5. Michael Endres says:

    PS Peter Poltun ,Director of the Archiv of the Vienna Staatsoper states in a letter commenting on this article ( you find it below the article ,it is all in capital letters ) that all the musicologists and researchers had full access to the complete archive of the Wiener Staatsoper all the time. There are no secret archives as it is claimed by some.
    And he also states that the president of the Vienna Philharmonic ,Clemens Hellsberg was awarded in June 2012 the Thorberg award by the Israelitische Kultusgemeinde ( Vienna Israelite Community ) in Vienna for his efforts regarding uncovering the connections of the VPO during the NAZI era.
    Why on earth would the Israelitische Kultusgemeinde award Hellsberg ? Because he is hiding and hindering efforts to come to terms with the gruelling past ? And the Green Party in Austria’s idea of culture,let’s not get into that….
    It reminds of their comrades in Germany whose idea of a cultural event is limited to street music festivals,with -you bet-PC correct “world music” ( what the hell is that anyway ? ) .
    I am happy to translate Mr. Poltun’s letter to my best abilities if desired.

    • Michael – Please do supply a translation. PP is an old friend of mine but sadly inaccessible by mod comms. best, Norman

      • Michael Endres says:

        Here is a reasonably accurate translation of Peter Poltun’s letter.

        The time has come that those repeated false claims regarding the Historical archive of The VPO are being stopped.They are simply untrue.Several international musicologists ,historians and myself have complete access since decades to all the documents in the VPO’s archive.Included in this are historians who have researched about the NS era and antisemitsm. There is no ” secret archive ” where potentially secret documents about the orchestra’s history during the NS time are lying ” hidden or secret”. Dr Clemens Hellsberg has done more than any other member of this orchestra to write about the terrible time within the orchestra’s history in an open ,honest and complete way.In June 2012 he was honoured by the Israelische Kultusgemeinde exactly for his groundbreaking clearing up research regarding this topic with the Thorberg award ( medal ),it was the first time in the history of this community that a member of the orchestra has been honoured.I believe this award speaks volumes about Hellsberg’s moral strength and makes it superflous to keep going on mentioning an allegedly closed VPO archive.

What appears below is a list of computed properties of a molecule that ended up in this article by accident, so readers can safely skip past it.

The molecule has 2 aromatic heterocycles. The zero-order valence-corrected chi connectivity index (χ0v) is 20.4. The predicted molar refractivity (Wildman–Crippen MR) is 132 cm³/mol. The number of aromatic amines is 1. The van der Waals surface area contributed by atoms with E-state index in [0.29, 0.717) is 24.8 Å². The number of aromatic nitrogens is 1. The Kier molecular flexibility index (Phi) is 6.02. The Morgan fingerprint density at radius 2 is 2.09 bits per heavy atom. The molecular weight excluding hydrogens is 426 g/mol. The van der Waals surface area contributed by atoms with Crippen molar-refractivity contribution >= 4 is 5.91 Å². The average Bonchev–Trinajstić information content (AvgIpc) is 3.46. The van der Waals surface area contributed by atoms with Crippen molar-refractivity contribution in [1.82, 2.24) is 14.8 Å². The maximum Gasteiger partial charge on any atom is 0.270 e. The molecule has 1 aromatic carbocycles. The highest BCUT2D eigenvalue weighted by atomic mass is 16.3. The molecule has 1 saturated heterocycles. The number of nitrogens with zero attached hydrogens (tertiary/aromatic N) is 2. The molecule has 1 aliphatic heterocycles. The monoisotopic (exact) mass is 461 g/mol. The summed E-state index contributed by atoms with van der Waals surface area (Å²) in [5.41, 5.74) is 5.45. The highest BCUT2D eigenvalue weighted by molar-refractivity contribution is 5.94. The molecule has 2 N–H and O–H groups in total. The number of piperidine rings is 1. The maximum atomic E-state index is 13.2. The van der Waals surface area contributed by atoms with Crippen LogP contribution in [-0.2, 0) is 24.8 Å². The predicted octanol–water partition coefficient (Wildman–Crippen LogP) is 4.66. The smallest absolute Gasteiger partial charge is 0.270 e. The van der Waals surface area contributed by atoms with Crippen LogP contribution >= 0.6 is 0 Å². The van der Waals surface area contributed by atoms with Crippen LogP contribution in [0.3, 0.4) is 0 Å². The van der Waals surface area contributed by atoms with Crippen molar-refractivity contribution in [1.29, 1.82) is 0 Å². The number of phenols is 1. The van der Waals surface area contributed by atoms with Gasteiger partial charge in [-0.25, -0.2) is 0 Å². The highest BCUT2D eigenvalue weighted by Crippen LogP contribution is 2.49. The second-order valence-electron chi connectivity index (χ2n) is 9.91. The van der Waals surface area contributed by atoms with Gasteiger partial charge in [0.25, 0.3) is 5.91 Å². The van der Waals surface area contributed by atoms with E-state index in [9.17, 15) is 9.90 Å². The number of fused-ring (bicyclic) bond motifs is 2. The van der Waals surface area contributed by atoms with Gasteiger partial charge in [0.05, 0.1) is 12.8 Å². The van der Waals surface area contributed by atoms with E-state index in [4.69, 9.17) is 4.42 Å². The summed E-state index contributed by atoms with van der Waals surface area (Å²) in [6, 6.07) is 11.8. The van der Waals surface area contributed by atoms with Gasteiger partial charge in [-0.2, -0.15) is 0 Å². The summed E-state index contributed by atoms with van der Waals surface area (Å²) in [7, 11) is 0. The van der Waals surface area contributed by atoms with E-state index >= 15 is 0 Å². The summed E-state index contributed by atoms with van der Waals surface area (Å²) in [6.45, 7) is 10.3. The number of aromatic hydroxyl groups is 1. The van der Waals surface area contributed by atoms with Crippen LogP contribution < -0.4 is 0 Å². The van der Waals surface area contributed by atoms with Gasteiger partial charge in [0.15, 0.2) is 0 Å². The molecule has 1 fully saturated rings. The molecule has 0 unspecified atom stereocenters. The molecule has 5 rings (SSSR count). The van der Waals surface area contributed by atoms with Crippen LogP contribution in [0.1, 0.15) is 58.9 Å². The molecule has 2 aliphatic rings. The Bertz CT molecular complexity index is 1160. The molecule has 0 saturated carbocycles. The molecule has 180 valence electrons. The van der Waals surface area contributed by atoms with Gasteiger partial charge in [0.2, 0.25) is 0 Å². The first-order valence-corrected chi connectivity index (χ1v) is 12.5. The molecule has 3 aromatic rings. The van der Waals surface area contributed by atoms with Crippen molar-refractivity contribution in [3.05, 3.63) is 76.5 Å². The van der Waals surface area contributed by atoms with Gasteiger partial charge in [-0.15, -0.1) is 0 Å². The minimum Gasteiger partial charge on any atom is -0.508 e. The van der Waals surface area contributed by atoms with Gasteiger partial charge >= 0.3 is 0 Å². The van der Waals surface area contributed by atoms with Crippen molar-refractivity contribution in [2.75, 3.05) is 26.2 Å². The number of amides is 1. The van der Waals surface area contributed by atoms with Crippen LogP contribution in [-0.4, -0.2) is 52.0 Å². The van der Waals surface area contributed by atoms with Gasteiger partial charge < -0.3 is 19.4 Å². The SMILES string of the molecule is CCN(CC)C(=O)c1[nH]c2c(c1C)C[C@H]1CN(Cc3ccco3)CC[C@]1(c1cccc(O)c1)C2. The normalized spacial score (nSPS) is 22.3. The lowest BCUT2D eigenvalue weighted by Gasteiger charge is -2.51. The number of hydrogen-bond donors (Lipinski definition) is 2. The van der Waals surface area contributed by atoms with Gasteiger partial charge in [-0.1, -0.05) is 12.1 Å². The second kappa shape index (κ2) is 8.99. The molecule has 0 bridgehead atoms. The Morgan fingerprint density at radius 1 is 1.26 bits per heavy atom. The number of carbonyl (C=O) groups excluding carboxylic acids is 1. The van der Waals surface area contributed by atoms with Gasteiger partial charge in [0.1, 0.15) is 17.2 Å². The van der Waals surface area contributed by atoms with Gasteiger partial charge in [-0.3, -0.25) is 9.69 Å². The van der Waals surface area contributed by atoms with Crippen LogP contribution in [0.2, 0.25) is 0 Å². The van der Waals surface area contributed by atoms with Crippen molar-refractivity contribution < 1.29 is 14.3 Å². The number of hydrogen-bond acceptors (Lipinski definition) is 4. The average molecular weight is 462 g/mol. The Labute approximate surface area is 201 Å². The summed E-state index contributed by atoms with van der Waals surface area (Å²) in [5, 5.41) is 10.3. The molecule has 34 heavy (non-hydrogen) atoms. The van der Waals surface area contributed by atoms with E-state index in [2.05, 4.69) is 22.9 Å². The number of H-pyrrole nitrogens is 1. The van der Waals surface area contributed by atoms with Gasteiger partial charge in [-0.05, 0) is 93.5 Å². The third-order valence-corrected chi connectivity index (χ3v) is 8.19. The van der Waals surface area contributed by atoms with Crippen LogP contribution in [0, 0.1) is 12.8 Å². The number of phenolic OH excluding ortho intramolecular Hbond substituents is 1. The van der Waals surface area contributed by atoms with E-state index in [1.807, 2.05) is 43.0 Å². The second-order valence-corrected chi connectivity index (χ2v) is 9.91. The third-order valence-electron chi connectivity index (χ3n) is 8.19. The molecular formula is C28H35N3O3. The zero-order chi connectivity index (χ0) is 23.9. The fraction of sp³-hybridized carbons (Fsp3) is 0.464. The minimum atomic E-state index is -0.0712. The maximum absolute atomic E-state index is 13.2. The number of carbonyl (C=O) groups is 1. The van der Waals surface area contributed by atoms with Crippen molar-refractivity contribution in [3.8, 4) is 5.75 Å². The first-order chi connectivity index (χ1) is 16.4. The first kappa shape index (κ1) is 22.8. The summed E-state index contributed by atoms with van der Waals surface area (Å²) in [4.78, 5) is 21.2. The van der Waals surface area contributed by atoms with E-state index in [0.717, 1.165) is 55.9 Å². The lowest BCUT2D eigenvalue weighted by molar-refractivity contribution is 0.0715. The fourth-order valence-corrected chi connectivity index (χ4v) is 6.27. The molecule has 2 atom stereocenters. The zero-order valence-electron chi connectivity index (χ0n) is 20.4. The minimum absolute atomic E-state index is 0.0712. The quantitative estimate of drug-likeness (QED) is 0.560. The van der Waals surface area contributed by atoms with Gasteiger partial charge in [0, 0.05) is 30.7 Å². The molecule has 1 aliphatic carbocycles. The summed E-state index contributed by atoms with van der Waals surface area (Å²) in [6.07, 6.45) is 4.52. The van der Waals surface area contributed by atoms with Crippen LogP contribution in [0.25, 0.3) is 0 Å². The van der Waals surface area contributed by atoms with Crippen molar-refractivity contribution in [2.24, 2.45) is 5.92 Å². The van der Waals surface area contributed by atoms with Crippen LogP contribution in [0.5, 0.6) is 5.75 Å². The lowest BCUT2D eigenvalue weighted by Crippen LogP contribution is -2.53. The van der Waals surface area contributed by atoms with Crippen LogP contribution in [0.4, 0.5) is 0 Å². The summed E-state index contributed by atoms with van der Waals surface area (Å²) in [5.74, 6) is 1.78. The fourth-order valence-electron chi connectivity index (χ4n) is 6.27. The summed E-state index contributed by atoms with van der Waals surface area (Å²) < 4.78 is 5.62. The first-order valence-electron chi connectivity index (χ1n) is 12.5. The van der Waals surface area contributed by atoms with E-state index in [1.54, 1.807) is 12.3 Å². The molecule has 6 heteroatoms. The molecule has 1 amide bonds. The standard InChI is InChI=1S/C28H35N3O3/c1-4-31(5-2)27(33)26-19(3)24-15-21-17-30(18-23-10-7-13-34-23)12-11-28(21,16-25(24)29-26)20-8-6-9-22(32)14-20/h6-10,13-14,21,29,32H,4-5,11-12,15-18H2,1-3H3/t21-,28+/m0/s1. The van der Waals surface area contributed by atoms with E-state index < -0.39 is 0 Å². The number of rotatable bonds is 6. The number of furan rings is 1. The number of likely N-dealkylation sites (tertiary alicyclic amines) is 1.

Peter Poltun
        Director of the Vienna State Opera

    • There is little to be added by a full translation of this comment to what Michael Endres has already noted, except perhaps that the ‘secret section’ Poltun refers to would be (so he claims others of falsely alleging) a secret section that hides compromising documents from the Nazi era. Poltun also adds that those who say access to the archive is deliberately hindered should cease making this false claim. His evidence for this, beyond simply asserting that it is untrue, is that the Israelitische Kultusgemeinde would not have awarded Hellsberg the Marietta and Friedrich Torberg medal (note Torberg not Thorberg, as printed in a number of places, including Poltun’s comment) were he less than honest and engaged about confronting the orchestra’s past. The Torberg medal is awarded specifically to public figures who confront anti-Semitism and national socialism, as well as stand up for democratic values in Austria.